Pairing fonts is not an exact science, but a general rule designers like to follow is opposites attract. Two fonts need to have enough visual contrast to pair well together. While not all complementary pairings follow that rule, it might be a good place to start. By using attributes like color, size, weight and classification you can create a pairing of “opposites.” Here are a few examples of good ecommerce font pairings using a free resource we love – Google Fonts.
Crimson Text Regular and Source Sans Pro Regular
Combining a sans serif with a serif is one of the most popular font pairings. Here, I’ve chosen to use a serif called Crimson Text with a sans serif, Source Sans Pro. This classic pairing has a calming affect on viewers, and would look great with skincare, spa and yoga related sites.
Lato Light and Lato Regular
Sometimes using different fonts in the same family can work as well, but make sure you create adequate visual contrast between the two. For a sleek look, I’ve paired Lato Light in a bigger size with Lato Regular at a smaller size. This combination will work well with fashion and jewelry sites.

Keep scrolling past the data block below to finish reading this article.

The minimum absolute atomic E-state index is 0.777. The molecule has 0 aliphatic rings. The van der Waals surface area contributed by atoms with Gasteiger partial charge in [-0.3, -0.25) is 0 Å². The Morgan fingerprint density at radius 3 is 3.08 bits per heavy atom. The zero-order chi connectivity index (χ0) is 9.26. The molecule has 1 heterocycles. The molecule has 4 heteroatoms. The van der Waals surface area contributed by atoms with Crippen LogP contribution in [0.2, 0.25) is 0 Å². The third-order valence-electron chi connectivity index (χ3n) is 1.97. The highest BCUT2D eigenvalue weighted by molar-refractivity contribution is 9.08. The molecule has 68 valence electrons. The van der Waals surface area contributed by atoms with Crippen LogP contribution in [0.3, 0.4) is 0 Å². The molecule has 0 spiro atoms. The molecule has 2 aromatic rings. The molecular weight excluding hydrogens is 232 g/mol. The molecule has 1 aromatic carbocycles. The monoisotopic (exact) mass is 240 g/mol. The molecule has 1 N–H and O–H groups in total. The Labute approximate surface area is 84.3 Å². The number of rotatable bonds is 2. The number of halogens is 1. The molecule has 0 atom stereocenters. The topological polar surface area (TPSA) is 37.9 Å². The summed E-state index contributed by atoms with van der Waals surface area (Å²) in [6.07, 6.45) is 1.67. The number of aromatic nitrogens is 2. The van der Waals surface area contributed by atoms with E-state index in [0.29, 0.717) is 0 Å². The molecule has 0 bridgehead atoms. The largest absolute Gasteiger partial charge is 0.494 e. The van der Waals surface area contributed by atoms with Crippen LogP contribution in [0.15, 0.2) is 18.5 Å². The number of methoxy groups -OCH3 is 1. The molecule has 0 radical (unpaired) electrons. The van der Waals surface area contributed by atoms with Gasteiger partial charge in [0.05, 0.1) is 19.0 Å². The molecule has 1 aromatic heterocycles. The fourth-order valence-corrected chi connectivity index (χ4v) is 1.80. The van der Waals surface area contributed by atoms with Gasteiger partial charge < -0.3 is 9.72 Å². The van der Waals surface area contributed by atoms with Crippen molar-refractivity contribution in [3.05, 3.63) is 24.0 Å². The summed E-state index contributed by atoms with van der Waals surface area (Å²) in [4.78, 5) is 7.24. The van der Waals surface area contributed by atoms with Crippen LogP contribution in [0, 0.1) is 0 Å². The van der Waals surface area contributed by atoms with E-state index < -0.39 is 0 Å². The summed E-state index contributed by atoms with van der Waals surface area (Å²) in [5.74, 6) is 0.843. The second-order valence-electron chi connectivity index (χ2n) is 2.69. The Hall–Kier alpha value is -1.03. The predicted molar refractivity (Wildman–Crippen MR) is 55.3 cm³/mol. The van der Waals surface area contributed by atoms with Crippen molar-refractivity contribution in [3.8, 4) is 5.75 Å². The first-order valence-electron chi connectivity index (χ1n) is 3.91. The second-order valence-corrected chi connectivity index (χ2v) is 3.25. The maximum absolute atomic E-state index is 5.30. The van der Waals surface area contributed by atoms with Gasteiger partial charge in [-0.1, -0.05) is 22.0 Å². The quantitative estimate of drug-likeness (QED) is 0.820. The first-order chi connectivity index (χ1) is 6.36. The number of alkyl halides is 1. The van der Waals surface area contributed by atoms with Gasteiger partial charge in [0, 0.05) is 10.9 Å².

Luckiest Guy and Bitter Regular
For more fun and playful sites, you might want to choose a display typeface that showcases your brand’s youthful personality. Here, I’ve used a playful typeface called Luckiest Guy in combination with a slab serif, Bitter. This grouping will go well with stores selling products for children.
Montserrat Bold and Roboto Regular
Sometimes you just need a nice clean font pairing. While two sans serifs aren’t exactly opposites of each other, I’ve used font weight to create more contrast between the two fonts. Montserrat Bold is a heavy font that works well with the lighter Roboto Regular. This pairing can be seen on stores selling electronics or industrial parts.
Raleway Bold and Source Code Pro Regular
Using a combination of color, size, weight and classification, I created a font pairing with Raleway Bold and Source Code Pro Regular. This union creates a masculine personality that fits will menswear.
Selecting font pairings might be daunting, but hopefully you can use these examples to create your own font pairings. Using attributes like color, size, weight and classification, you can create a duo that works well together. If you need help choosing the right typeface for your store, take a look at Typography 101: How to Choose the Right Fonts for Your Website. If you have no idea what typography even is, read An Introduction to the Power of Typography.